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Elevated cystatin-C concentration is associated with progression to prediabetes: the Western New York Study

By Richard P. Donahue, Saverio Stranges, Karol Rejman, Lisa B. Rafalson, Jacek Dmochowski and Maurizio Trevisan


OBJECTIVE – We conducted a nested case-control investigation to examine if elevated baseline concentrations of cystatin-C predicted progression from normoglycaemia to prediabetes over 6 years of follow-up from the Western New York Health Study.\ud RESEARCH DESIGN AND METHODS – 1,455 participants from the Western New York Health Study, free of type 2 diabetes and known cardiovascular disease at baseline (1996-2001), were reexamined in 2002-2004. An incident case of prediabetes was defined as one with fasting glucose below 100 mg/dl at the baseline examination and ≥ 100 mg/dl and ≤ 125 mg/dl at the follow-up examination. All cases (n=91) were matched 1:3 to control participants based upon sex, race/ethnicity and year of study enrollment. All controls had fasting glucose levels < 100 mg/dl at both baseline and follow-up examinations. Cystatin-C concentrations and the urinary albumin to creatinine ratio were measured from frozen (-196 Cº) baseline blood and urine samples. Serum creatinine concentrations were available from the baseline examination.\ud RESULTS –Multivariate conditional logistic regression analyses adjusted for age, baseline glucose level, HOMA-IR, body mass index, hypertension, eGFR, cigarette smoking, and alcohol use revealed a significantly increased risk of progression to prediabetes among those with elevated baseline concentrations of cystatin-C (Odds Ratio, 95% CI: 3.04, 1.34, 6.89) (upper quintile vs. the remainder). Results of secondary analyses that considered hs-CRP, IL-6, E-selectin, or sICAM did not alter these results.\ud CONCLUSIONS - These results suggest that early renal impairment indexed with cystatin-C imparted a three-fold excess risk of progression to prediabetes in this study population.\ud Recent evidence from randomized clinical trials (1,2) among people with prediabetes have provided convincing evidence that early intervention can significantly delay or prevent the progression to type 2 diabetes. The identification of those with prediabetes is assuming greater importance (3) especially in light of the fact that approximately 35 million adults aged 40-74 years old in the United States have prediabetes defined as impaired fasting glucose (4). Microalbuminuria occurs frequently in nondiabetic subjects and places them at increased risk for cardiovascular disease (5-7). The mechanisms behind this observation are poorly understood, however. Albuminuria may reflect underlying vascular damage (8), hypertension (9, 10) endothelial dysfunction (11, 12) and/or low-grade inflammation (13).\ud A large percentage of type 2 individuals pass through a period of prediabetes (14) and may experience early renal dysfunction e.g., a glomerular filtration rate (GFR) above 60 ml/minute per 1.73m2. Currently used estimating equations are poor at identifying early renal impairment and better indices are of great interest (15, 16). Recently, several studies have suggested that cystatin-C levels may be a more sensitive marker of early renal impairment than either albuminuria or serum creatinine concentration (17-20). Therefore, a better understanding of a putative role for cystatin-C in the etiology of prediabetes could shed light on the renal/heart disease connection (21). Given the reported superiority of cystatin C over conventional measures of renal function, we hypothesized that cystatin-C would predict progression to prediabetes independent of serum creatinine or estimated GFR. We also investigated the role of intervening\ud mechanisms including hypertension, insulin resistance, endothelial dysfunction and inflammation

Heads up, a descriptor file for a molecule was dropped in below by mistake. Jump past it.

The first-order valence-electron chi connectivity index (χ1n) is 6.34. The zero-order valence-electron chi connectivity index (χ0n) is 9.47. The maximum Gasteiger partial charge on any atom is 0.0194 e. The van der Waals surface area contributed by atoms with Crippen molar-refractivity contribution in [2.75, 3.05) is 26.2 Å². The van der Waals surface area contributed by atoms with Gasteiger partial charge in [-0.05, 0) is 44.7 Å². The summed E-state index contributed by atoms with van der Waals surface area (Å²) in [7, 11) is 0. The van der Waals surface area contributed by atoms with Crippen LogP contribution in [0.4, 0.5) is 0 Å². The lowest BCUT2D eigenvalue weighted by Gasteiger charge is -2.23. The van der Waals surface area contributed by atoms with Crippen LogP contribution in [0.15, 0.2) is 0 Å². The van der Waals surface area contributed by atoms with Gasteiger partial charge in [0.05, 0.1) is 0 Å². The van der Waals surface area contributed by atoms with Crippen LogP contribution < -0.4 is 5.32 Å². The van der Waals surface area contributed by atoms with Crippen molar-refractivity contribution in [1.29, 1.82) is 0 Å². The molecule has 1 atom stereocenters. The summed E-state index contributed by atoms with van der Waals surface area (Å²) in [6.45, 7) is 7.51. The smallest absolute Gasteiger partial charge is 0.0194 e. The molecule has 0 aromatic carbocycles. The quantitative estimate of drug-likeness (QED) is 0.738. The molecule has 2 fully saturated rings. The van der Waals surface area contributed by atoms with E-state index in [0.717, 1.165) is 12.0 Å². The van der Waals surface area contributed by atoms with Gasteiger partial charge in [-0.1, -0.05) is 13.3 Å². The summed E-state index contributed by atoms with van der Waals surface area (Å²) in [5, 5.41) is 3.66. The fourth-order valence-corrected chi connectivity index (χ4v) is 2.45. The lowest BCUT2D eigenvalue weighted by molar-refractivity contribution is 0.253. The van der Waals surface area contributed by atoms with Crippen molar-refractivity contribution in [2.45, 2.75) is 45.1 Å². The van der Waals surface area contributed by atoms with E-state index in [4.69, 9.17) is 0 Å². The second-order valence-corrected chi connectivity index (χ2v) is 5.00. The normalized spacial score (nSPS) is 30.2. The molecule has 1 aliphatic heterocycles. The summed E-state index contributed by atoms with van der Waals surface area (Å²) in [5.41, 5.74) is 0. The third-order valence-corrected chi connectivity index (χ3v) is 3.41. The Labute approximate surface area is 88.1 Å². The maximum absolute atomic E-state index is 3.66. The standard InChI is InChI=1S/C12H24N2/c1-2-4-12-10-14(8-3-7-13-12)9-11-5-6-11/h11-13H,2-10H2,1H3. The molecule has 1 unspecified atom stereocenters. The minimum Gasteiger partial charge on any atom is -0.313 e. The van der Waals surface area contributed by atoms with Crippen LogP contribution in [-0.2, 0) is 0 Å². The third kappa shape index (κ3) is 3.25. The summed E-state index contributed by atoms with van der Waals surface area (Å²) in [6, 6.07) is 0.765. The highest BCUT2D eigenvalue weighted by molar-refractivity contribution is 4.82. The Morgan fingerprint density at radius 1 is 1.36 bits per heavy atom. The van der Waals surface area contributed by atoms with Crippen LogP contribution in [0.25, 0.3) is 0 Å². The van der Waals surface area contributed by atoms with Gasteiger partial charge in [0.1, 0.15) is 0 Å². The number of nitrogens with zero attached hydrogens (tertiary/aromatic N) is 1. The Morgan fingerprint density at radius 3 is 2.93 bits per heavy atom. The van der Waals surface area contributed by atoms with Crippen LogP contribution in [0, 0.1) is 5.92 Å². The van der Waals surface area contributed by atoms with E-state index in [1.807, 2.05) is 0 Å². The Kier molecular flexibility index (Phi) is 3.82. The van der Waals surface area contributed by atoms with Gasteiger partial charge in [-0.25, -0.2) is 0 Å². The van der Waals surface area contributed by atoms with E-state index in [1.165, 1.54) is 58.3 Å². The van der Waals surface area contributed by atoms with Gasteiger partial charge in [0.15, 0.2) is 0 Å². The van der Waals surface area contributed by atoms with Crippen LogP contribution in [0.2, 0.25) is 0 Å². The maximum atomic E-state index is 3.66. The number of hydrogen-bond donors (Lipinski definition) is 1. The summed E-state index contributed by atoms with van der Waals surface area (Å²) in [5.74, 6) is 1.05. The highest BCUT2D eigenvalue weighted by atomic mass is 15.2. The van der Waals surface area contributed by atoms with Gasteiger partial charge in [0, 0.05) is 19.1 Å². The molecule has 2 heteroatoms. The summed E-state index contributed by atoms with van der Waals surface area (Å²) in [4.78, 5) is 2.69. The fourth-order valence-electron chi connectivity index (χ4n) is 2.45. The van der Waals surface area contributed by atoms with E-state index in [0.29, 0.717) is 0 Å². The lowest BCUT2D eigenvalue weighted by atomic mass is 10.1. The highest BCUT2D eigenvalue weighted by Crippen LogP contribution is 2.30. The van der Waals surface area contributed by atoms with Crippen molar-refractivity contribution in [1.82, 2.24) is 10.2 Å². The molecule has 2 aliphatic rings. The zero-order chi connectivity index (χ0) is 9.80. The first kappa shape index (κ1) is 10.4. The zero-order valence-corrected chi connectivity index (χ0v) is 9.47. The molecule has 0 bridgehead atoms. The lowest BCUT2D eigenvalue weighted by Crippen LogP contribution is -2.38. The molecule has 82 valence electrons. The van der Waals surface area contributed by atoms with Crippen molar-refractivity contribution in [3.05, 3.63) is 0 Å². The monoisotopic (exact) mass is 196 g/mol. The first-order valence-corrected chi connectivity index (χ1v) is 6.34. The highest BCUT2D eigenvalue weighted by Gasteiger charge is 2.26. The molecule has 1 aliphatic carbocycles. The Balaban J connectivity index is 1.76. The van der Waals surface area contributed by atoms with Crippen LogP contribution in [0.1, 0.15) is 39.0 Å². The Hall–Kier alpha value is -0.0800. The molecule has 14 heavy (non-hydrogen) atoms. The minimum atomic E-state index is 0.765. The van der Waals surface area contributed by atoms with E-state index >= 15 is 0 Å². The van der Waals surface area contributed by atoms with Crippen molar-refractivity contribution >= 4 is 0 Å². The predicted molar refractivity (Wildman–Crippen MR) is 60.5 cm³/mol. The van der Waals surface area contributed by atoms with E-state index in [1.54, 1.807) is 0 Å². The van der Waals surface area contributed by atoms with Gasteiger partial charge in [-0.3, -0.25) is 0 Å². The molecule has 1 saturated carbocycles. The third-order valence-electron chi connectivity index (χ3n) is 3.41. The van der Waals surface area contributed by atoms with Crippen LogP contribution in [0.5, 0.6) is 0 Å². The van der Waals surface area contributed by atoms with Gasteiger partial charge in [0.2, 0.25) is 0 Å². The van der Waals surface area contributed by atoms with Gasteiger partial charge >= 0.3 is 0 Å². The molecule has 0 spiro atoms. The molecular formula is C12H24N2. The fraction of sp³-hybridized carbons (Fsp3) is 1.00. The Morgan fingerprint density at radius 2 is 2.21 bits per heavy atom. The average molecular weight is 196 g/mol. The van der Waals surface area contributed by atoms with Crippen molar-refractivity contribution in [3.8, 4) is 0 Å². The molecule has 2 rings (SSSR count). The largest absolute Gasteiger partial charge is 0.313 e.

Topics: RC
Publisher: American Diabetes Association
Year: 2007
OAI identifier:

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